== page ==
type hint for next hint :pencil: [Contribute at the FCC Wiki]

Ian Wang
@ianw3214
Aug 27 2015 23:42
hint
CamperBot
@camperbot
Aug 27 2015 23:42

hint [9/9]

Go Home

type hint for next hint :pencil: [Contribute at the FCC Wiki]

Mateja Trifunovski
@Matko95
Aug 27 2015 23:58
hint
CamperBot
@camperbot
Aug 27 2015 23:58
These hints depend on people like you! Please add to this :point_right: Bonfire's Wiki Hints Page
Mateja Trifunovski
@Matko95
Aug 27 2015 23:59
hint
CamperBot
@camperbot
Aug 27 2015 23:59

hint [1/9]

## :construction: After this are possible spoiler hints.

Make sure you've tried to hard to solve it yourself before proceeding. :construction:

type hint for next hint :pencil: [Contribute at the FCC Wiki]

Mateja Trifunovski
@Matko95
Aug 27 2015 23:59
hint
CamperBot
@camperbot
Aug 27 2015 23:59

hint [2/9]

# Author

@Rafase282 submitted by Rafase282 | https://github.com/Rafase282

My Original Wiki

Details

  • Difficulty: 2/5

Fill in the object constructor with the methods specified in the tests.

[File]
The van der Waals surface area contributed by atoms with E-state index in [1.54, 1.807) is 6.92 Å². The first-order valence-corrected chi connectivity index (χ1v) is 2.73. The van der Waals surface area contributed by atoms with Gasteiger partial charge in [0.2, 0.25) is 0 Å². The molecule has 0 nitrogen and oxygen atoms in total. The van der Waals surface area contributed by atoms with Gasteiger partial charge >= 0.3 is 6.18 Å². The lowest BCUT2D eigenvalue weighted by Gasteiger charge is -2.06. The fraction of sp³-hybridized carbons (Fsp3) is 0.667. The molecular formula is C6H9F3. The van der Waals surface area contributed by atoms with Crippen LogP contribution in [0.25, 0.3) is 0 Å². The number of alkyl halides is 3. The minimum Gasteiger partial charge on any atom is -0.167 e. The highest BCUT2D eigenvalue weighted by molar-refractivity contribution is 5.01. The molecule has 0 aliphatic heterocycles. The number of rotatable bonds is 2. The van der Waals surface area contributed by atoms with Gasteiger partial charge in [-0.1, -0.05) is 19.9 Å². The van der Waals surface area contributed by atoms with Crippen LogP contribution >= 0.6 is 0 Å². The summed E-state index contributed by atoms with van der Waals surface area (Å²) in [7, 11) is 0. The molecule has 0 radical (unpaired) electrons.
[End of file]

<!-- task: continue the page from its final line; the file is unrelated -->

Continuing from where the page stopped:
Create a function that sums two arguments together. If only one argument is provided, return a
function that expects one additional argument and will return the sum.

For example, add(2, 3) should return 5, and add(2) should return a function that is waiting for an
argument so that var sum2And = add(2); return sum2And(3); // 5

If either argument isn't a valid number, return undefined.

Remember to use RSAP if you get stuck. Try to pair program. Write your own code.

Useful Links

Problem Script:

function add() {
  return false;
}

add(2,3);

type hint for next hint :pencil: [Contribute at the FCC Wiki]

Mateja Trifunovski
@Matko95
Aug 27 2015 23:59
hint
CamperBot
@camperbot
Aug 27 2015 23:59

hint [3/9]

Explanation:

It can be quite complicated to understand what needs to be done. There is always many ways to do something when coding but regardless of the algorithm used,
we have to create a program that does the following:

  • It has to add two numbers passed as parameters and return the addition.
  • It has to check if any of the numbers are actual numbers, otherwise return undefined and stop the program right there.
  • It has to check if it has one or two arguments passed. More re ignored.
  • If it has only one then it has to return a function that used that number and expects another one, to then add it.

type hint for next hint :pencil: [Contribute at the FCC Wiki]